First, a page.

Enteric nervous system and esophageal-gastrointestinal motility in experimental congenital diaphragmatic hernia

Federica Pederiva, Leopoldo Martinez, J. A. Tovar

Research output: Contribution to journalArticlepeer-review


Gastroesophageal reflux and intestinal distension have been described in survivors of congenital diaphragmatic hernia (CDH). Deficient enteric innervation demonstrated in experimental models is a likely explanation for these symptoms. This study aimed at further characterizing these anomalies and examining esophageal and intestinal motility in this condition. Pregnant rats received either nitrofen or vehicle on E9.5. Sections of E15, E18, and E21 esophagus and small bowel were stained for protein gene product 9.5, nicotinamide adenine dinucleotide phosphate (NADPH) diaphorase (NADPHd), and acetylcholinesterase (AChE). The proportion of neural tissue/muscle surface was measured and the NADPHd- and AChE-positive motor endplates (MEPs) were counted. E18 and E21 stomachs were stained for AChE, the ganglia were counted and measured. The peristalsis of the esophagus and small bowel was video recorded. The relative neural/muscle surface and the number of NADPHd- and AChE-positive MEPs were decreased on E15 and E18 in the esophagus and small bowel of embryos with CDH, but they tended to improve on E21. The number and the mean surface of stomach ganglia were smaller in E18 and E21 fetuses with CDH. Peristaltic movements were decreased in the esophagus and small bowel of animals with CDH. Deficient enteric innervation impaired gastrointestinal motility in experimental CDH. This could explain some long-term morbidity in the human condition.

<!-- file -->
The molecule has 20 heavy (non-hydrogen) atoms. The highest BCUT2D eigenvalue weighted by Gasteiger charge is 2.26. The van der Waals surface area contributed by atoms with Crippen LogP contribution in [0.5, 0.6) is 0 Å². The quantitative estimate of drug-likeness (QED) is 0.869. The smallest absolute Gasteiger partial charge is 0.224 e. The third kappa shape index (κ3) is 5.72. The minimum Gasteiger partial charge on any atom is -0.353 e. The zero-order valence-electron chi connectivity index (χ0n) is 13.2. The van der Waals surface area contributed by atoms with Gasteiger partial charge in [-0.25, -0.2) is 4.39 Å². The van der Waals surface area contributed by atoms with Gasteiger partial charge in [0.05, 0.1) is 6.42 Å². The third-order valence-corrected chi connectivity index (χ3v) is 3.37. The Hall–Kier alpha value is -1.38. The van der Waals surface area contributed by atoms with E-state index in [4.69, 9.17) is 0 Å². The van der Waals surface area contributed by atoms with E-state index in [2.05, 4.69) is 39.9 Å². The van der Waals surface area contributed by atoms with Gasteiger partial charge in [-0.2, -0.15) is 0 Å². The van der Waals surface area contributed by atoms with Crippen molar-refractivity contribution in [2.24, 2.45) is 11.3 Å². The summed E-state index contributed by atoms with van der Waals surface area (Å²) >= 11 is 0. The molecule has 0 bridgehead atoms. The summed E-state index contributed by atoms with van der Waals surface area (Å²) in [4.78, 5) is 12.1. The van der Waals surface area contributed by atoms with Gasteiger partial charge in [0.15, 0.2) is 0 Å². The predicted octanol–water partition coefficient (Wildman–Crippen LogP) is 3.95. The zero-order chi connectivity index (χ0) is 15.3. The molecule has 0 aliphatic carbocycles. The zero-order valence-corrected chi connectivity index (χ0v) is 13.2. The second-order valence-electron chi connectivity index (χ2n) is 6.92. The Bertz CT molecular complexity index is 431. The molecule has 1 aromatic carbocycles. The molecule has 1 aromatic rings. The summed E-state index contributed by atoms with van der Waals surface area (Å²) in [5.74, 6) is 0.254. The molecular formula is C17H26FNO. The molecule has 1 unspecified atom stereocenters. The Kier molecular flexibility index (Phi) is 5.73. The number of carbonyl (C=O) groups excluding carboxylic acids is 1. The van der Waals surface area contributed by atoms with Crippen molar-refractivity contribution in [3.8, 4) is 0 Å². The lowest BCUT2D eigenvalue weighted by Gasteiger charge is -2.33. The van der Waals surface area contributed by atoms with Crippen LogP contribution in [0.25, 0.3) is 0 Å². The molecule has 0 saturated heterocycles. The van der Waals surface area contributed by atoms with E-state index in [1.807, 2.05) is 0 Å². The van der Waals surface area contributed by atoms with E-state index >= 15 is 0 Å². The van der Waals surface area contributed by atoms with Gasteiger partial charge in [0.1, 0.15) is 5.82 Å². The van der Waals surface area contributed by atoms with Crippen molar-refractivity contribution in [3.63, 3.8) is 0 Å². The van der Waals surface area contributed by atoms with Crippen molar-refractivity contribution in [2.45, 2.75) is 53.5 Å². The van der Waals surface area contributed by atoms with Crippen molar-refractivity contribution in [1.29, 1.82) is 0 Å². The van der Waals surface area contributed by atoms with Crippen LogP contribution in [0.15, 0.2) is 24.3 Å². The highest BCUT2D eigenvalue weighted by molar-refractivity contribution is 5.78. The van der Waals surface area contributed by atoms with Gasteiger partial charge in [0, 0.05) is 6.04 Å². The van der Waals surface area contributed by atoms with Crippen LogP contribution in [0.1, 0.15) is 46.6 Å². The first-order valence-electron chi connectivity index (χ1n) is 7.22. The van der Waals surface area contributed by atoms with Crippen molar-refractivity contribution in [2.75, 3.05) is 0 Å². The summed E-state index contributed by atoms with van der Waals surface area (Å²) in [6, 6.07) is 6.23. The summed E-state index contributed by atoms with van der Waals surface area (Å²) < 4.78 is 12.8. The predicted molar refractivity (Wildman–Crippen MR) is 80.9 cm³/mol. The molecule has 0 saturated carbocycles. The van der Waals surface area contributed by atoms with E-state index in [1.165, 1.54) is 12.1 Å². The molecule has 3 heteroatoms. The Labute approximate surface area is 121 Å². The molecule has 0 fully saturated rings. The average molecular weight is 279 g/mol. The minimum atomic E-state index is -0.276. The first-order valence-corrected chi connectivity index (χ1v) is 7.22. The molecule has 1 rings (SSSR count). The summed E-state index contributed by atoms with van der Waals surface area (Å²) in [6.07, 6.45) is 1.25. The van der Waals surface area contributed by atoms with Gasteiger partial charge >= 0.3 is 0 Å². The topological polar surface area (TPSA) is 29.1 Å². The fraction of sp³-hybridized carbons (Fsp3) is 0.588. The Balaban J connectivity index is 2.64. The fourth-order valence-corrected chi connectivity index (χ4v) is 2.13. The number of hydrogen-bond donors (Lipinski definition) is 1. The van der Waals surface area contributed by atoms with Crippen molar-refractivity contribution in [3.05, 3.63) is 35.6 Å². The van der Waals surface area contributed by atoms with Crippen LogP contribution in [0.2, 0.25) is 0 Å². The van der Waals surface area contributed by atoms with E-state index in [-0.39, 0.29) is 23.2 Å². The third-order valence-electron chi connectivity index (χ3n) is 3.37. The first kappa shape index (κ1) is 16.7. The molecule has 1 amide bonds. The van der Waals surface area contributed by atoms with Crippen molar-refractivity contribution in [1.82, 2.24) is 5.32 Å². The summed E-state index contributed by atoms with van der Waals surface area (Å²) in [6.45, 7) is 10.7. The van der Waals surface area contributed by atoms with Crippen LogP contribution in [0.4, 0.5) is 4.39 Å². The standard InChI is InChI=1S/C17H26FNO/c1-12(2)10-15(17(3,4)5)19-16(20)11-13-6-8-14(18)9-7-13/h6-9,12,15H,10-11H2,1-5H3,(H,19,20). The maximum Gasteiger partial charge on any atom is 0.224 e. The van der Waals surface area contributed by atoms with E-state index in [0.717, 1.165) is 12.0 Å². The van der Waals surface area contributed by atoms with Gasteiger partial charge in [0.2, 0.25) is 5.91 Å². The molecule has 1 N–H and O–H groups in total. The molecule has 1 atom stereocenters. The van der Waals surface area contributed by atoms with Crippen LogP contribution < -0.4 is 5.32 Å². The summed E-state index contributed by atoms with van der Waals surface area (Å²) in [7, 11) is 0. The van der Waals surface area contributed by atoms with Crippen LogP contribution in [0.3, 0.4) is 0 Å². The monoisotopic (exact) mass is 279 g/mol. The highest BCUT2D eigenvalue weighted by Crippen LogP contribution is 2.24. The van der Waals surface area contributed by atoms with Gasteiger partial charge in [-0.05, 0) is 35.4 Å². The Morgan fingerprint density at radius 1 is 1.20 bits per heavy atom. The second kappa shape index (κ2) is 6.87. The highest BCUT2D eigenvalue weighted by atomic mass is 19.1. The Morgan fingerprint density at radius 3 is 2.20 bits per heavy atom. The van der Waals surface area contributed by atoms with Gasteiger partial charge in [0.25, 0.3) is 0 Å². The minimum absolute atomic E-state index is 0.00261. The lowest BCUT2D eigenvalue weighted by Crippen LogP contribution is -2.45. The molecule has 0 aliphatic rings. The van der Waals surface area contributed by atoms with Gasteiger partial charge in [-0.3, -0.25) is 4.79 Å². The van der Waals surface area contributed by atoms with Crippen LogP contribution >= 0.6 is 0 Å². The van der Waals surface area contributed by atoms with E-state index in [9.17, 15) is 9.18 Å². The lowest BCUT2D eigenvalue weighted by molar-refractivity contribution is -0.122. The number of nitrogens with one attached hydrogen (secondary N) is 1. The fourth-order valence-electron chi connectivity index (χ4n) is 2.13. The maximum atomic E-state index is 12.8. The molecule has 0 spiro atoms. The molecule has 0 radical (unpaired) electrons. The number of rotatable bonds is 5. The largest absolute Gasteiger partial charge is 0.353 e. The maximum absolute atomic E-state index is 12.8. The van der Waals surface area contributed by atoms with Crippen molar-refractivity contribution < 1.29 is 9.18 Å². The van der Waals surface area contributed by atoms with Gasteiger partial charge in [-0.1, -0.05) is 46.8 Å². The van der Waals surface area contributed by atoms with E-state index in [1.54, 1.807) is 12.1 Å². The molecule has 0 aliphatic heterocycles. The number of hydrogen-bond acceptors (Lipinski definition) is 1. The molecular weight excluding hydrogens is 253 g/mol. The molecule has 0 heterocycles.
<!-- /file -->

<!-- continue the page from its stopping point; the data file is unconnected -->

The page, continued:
Original languageEnglish
Pages (from-to)141-149
Number of pages9
JournalEuropean Journal of Pediatric Surgery
Issue number2
Publication statusPublished - 2014


  • diaphragmatic hernia
  • enteric nervous system
  • peristalsis

ASJC Scopus subject areas

  • Pediatrics, Perinatology, and Child Health
  • Surgery
  • Medicine(all)


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